On April 6, in honor of this year’s National Cherry Blossom Festival, the Freer Gallery of Art will host the third after-hours event in our new Freer Film Fridays series. The evening will include food, drink, and a performance by up-and-coming jazz drummer Tomohiro Mori’s trio—all leading up to a classic Japanese movie about dueling jazz drummers, The Stormy Man.
The occasion this time around is the launch of the first-ever US retrospective of films by Umetsugu Inoue (1923–2010). His unique career took him from Tokyo to Hong Kong and resulted in more than one hundred movies. As was traditional in the Japanese film industry at the time, Inoue worked on contract for studios that assigned him films in a variety of genres. But he established that musicals were his wheelhouse when his 1954 feature Sweet Sixteen’s Jazz Festival struck box-office gold. Three years later, the phenomenal success of The Stormy Man—which remains perhaps Inoue’s most famous film—saved the Nikkatsu studio from financial ruin. Ten years after that, the legendary Shaw Brothers studio lured him to Hong Kong on the strength of his talent for musicals. There he often remade his Japanese films, among them King Drummer, a new take on The Stormy Man.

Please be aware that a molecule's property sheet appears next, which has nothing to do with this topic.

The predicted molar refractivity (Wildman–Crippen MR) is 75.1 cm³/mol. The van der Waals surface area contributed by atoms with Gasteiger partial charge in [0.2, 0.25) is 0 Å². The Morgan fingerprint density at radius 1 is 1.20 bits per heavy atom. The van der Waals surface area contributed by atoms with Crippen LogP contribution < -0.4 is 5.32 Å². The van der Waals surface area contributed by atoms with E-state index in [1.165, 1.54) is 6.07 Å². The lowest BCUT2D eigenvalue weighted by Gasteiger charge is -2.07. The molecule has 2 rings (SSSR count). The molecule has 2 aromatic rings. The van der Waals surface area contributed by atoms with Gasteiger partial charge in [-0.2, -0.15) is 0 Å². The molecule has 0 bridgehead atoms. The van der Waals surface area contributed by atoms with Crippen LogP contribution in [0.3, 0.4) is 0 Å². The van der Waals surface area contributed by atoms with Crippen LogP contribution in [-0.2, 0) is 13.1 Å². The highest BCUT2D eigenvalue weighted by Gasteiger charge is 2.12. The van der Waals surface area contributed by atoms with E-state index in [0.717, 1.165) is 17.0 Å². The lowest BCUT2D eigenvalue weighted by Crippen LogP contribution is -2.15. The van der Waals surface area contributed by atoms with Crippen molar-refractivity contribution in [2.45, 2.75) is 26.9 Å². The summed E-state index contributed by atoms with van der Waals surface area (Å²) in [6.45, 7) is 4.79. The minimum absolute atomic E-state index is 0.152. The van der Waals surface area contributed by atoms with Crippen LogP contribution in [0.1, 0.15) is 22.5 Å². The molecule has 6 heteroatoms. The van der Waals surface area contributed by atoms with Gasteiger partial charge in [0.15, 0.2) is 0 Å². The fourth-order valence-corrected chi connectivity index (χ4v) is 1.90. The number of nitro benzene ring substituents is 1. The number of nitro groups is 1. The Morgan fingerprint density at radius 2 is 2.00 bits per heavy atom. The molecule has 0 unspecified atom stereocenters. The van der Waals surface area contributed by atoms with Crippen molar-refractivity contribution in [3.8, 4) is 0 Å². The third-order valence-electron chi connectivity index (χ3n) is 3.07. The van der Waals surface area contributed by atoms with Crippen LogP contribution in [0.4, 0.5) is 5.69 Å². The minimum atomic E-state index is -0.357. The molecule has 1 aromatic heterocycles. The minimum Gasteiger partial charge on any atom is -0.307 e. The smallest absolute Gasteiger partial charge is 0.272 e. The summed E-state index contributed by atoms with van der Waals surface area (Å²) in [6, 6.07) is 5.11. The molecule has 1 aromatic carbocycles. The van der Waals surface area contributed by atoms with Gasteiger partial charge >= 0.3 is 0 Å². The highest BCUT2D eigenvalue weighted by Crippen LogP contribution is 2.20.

Among those who claim to hate musicals, a common complaint is that characters burst into song “for no reason.” I would urge those poor, benighted souls to try Inoue’s take on the genre. Unlike Hollywood productions in which song-and-dance numbers are fantasy sequences disconnected from the plot, there is always a reason why people sing and dance in Inoue’s films. Whether it’s the dueling drummers in The Stormy Man and King Drummer, the hardworking showbiz family in Hong Kong Nocturne, the ballerina in love with a boxer in The Winner, or the sailor with a tune stuck in his head in The Eagle and the Hawk, Inoue’s characters have storyline-related motivations to perform.
The retrospective runs April 6–22 at the Freer|Sackler before moving on to Boston, Vancouver, Chicago, Houston, and Philadelphia. To accompany the films, we have produced an informative booklet, which includes an extensive interview that film critic Mark Schilling conducted with Inoue in 2006. Though it provides but a small sampling of Inoue’s prolific output, I hope this series will convince you that he deserves the title of Japan’s Music Man.
This post also appeared on the Smithsonian Music blog, Smithsonian Music Notations.